The movie obviously calls back to the ‘80s horror genre, but the horror influence goes back even further with heavy gothic influences. The setting is a massive dark house with candle lit hallways, creaking stairs, moving doors, swinging chains, and a voice from beyond the grave. The combination of different generations of horror in theme, appearance, and even cast provides a more thorough level of fear and suspense than if the film just followed one predictable path.
Persuaded by Mr. Cranston, the teenagers break one of the first rules of horror movies when they separate from one another. Once they’re alone, the audience sees into each character’s psyche and the film takes on the feel of an anthology as each call plays out a short horror story. Upon making the call, the characters enter a nightmare realm visually distinct from the dark corridors of the Cranston house. When first entering, the color palette takes on warm colors of orange, red, and yellow to denote a change in location, and also to create a jarring sensation when danger appears and the color scheme switches to cool blues, greens, and purples. The color changes mold with the overall tone of the surroundings as well as the featured character’s emotions and fears.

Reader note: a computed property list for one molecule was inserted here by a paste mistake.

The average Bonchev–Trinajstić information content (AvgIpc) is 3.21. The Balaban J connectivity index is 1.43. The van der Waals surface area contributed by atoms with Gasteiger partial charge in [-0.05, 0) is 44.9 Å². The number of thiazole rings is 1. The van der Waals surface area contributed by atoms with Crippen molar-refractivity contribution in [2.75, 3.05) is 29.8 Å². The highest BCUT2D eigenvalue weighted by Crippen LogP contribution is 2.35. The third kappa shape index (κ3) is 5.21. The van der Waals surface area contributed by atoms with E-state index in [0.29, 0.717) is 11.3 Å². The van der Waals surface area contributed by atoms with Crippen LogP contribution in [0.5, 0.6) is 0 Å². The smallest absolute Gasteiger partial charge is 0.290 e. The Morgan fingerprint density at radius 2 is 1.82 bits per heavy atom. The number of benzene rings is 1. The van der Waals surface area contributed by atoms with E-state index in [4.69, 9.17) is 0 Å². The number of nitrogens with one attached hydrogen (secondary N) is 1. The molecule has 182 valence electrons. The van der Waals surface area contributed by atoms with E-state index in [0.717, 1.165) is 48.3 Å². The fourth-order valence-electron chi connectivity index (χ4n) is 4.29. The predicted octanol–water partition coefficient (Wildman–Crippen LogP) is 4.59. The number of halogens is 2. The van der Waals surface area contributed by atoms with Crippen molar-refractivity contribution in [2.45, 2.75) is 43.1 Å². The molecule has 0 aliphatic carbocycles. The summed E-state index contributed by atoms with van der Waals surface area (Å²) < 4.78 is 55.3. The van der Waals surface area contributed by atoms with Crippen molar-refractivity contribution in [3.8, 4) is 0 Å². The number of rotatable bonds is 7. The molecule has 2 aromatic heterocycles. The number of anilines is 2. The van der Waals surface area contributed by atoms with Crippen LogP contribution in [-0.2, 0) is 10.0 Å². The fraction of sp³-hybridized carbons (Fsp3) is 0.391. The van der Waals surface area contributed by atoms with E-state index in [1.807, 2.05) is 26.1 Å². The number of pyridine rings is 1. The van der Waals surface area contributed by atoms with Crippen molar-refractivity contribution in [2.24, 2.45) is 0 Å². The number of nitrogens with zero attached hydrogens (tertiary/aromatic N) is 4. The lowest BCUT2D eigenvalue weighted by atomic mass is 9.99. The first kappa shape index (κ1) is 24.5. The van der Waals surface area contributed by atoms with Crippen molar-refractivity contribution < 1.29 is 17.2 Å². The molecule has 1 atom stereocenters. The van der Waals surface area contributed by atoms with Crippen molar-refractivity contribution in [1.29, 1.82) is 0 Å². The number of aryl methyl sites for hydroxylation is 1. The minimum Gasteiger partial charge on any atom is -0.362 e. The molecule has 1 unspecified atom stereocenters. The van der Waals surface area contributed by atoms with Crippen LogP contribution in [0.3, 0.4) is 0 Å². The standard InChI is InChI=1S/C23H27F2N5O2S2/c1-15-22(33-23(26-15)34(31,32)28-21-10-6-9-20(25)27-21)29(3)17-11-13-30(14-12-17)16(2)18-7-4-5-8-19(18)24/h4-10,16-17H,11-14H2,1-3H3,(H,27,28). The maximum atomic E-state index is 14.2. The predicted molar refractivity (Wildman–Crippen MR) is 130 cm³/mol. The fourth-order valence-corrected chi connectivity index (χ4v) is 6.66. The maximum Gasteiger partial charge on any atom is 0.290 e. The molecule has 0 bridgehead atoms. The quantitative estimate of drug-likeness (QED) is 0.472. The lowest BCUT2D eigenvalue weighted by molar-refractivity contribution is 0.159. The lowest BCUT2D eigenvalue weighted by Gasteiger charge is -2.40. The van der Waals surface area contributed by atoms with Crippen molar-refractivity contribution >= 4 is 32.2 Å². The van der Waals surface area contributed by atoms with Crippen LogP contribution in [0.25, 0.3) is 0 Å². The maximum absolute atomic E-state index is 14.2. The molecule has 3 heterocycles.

Bell earns a lot of acclaim for his role as moderator of the game, but Lin Shaye steals quite a few scenes; she plays a terrifying character alive or dead. Even the younger cast members fit well into the genre, with particular praise going to Chester Rushing’s portrayal of Chris and his journey through his past and current fears. The Call discusses the fears which hide in all of us and how everyone comes from one kind of tragedy, whether self-inflicted or otherwise. However, the movie also looks heavily at the concept of learned helplessness and how perpetual abuse becomes someone’s identity. A person can be called pathetic, or a loser, or even a witch only so many times before they become what others label them.
The Call is now playing in drive-ins via Cinedigm.
By Amylou Ahava